Yes and no.  If it's publicly available, yes it's much easier to get via the Internet.  However, a lot of stuff is behind NDAs and you can't get it as a curious individual.  My first machine was a Heathkit H-8.  I had schematics and BIOS listings so I could improve its capabilities.  Of the computers I use today, only the BeagleBoard has a schematic.

Your apparently core assumption that machines in the 80s were somehow simpler is flawed. They weren't.
YMMV, but IMO I'd say an S-100 bus, a Heathkit-H8 bus, or an IBM PC ISA bus are a whole lot simpler than PCI, which is in turn a whole lot simpler than PCI Express.  RS-232 is a whole lot simpler than USB or Ethernet.  Yes, the latter have far more capability and data rate, but in terms of being able to design and build a card, or write software to talk to it, it was a whole lot simpler in the 1980s.  Wire-wrap is a lot simpler than trying to solder a BGA or fine-pitch TQFP.


If anything I'd say the biggest problem is that machines today are too simple.  So simple that they're boring, don't expose their rough edges and provide little surface for exploration.


They don't expose anything.  Take apart a typical modern digital device and it's a few fine-pitch ICs.  There's nothing to explore -- it either works or you throw it away.  It's not simple -- it's insanely complex, with the complexity is locked inside a little black square with nothing for the curious to play with.

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Re: Isn't this all too complicated?

Sat Feb 11, 2012 12:36 am

Gert said:


The only part where it lack somewhat is in massive computer power.
Now let me tell you a secret: that is a major advantage if you start to learn programming.  I have seen clever students coming from the UNI writing the most ghastly programs and not realizing they where doing so because their machine was fast enough.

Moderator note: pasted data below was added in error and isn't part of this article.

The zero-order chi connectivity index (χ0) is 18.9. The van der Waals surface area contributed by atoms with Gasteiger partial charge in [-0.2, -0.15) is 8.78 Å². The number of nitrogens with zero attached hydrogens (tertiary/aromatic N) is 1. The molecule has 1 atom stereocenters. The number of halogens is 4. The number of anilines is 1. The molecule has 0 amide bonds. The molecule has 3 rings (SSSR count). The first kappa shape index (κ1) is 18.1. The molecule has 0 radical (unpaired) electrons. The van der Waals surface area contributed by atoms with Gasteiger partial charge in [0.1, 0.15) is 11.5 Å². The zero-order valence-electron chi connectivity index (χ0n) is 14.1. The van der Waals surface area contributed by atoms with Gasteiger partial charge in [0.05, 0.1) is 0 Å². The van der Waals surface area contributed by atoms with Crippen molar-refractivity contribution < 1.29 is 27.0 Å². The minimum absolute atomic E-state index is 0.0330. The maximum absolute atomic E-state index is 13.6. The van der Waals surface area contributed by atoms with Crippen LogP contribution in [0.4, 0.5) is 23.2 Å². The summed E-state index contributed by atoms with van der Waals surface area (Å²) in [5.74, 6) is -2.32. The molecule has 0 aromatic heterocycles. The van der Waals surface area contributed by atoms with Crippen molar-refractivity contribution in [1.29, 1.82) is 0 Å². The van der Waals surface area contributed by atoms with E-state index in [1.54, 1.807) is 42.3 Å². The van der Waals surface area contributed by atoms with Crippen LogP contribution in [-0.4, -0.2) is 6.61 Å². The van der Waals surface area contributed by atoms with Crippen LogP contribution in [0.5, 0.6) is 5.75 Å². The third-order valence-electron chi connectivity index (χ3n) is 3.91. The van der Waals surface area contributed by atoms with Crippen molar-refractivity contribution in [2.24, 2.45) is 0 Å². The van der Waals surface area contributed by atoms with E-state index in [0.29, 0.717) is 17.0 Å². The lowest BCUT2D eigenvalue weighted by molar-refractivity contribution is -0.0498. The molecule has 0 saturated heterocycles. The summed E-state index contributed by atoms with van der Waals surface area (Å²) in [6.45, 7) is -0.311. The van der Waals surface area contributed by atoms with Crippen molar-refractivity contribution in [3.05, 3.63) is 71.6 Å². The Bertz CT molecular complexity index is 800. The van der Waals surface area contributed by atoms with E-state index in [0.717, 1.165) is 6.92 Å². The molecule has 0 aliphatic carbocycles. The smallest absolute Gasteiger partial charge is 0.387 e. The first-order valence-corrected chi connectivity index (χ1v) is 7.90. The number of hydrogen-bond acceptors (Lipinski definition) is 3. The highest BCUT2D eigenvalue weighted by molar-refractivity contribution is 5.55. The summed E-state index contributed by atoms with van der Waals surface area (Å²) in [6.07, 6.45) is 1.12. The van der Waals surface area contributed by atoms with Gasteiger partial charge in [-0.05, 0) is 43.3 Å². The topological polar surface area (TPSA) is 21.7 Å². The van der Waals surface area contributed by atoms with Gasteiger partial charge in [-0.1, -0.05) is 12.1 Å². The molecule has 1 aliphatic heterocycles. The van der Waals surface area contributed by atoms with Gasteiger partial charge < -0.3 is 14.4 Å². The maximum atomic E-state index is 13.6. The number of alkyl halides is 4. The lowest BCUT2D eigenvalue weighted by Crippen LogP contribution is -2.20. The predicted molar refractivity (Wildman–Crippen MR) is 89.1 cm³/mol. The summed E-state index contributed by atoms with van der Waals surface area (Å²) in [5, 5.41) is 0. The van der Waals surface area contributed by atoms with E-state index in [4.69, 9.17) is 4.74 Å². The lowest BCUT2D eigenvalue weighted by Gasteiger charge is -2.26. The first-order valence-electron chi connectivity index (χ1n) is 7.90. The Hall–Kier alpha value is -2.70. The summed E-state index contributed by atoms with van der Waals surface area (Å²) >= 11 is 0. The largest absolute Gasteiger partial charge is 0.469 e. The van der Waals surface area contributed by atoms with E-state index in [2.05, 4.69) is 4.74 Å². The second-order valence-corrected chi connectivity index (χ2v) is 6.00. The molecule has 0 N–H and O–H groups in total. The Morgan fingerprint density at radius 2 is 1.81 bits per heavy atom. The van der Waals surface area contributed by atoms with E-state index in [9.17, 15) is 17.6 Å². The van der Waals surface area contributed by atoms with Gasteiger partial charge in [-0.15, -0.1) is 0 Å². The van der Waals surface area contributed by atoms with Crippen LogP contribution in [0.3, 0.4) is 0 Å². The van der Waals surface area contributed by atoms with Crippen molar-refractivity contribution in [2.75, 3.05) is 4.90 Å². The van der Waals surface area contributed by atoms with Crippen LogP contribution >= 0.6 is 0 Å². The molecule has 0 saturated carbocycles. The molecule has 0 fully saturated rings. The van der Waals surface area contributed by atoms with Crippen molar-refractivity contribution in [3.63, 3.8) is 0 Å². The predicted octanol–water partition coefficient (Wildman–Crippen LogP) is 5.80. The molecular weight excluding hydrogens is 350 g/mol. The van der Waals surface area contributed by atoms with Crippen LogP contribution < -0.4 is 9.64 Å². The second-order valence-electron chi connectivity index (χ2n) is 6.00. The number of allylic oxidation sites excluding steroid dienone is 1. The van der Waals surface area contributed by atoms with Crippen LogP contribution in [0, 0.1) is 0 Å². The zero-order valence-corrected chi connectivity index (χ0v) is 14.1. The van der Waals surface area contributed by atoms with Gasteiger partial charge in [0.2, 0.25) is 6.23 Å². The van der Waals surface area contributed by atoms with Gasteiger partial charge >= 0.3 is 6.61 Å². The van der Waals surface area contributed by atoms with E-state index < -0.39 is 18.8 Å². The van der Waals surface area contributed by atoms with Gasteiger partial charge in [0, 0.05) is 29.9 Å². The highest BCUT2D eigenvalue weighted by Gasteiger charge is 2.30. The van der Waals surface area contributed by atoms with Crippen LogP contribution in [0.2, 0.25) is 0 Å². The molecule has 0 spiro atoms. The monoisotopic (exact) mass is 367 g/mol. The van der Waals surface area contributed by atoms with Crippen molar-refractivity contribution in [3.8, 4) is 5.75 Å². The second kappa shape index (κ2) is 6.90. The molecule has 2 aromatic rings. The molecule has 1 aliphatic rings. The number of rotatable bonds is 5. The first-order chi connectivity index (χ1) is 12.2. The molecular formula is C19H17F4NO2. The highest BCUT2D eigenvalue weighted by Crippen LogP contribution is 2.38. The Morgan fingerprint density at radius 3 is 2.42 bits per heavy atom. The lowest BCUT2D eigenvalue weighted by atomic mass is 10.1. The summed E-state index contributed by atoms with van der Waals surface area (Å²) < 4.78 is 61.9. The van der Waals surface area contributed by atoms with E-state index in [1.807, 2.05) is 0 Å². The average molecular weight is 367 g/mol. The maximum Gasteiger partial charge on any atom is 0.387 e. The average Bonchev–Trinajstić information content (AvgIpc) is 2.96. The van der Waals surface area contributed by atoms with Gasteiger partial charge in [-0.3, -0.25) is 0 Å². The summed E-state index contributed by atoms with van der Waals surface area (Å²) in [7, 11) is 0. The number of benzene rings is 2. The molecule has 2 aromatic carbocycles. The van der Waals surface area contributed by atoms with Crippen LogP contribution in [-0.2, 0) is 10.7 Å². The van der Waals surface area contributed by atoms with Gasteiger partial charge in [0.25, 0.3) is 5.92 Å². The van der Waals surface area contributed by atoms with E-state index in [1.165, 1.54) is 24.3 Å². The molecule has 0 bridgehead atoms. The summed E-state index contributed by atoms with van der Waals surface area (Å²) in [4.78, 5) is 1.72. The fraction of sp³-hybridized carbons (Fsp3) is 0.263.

Great point.  I think Microsoft must be filled with people like that, with extremely fast development machines with oodles of memory and lightning-fast LAN and WAN connections so that they end up producing software that struggles on lesser machines.  Manufacturers are happy because people have to keep buying bigger machines to keep up with the IMO wasted computations.

It's amazing what one can do with a small machine — things like Unix, for example.  It's actually a good exercise to turn off the optimizer and run interpretively, just to see where the bottlenecks are.

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Re: Isn't this all too complicated?

Sat Feb 11, 2012 12:43 am

You seem to be focused on the hardware, not programming, which is what I thought we were discussing here. I'd agree with most of your points, but theyre also pretty much irrelevant to how simple or complicated the machine is to use/program. I'd wholeheartedly agree that the Pi's hardware is not very accessible for exploration and learning.

As far as I"'m concerned "simple" and "simple with all the complexity invisible and inaccessible" are equivalent for our purposes here.

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Re: Isn't this all too complicated?

Sat Feb 11, 2012 1:09 am

error404 said:


You seem to be focused on the hardware, not programming, which is what I thought we were discussing here. I'd agree with most of your points, but theyre also pretty much irrelevant to how simple or complicated the machine is to use/program. I'd wholeheartedly agree that the Pi's hardware is not very accessible for exploration and learning.


I assume you're replying to my comments above.  Actually, I was referring to both hardware and software complexity.  RS-232 is far simpler at the software level than USB or Ethernet, and talking to an ISA with address set by DIP switches is far simpler from a software developer's point of view than all the plug-and-play device-driver hurdles that must be breached for PCI.

For the record, I'm personally quite pleased with RasPi's hardware accessibility what with the expansion connector and all.  One of the first things I'm likely to do is to drive a bunch of LEDs using GPIOs and make Cylon lights.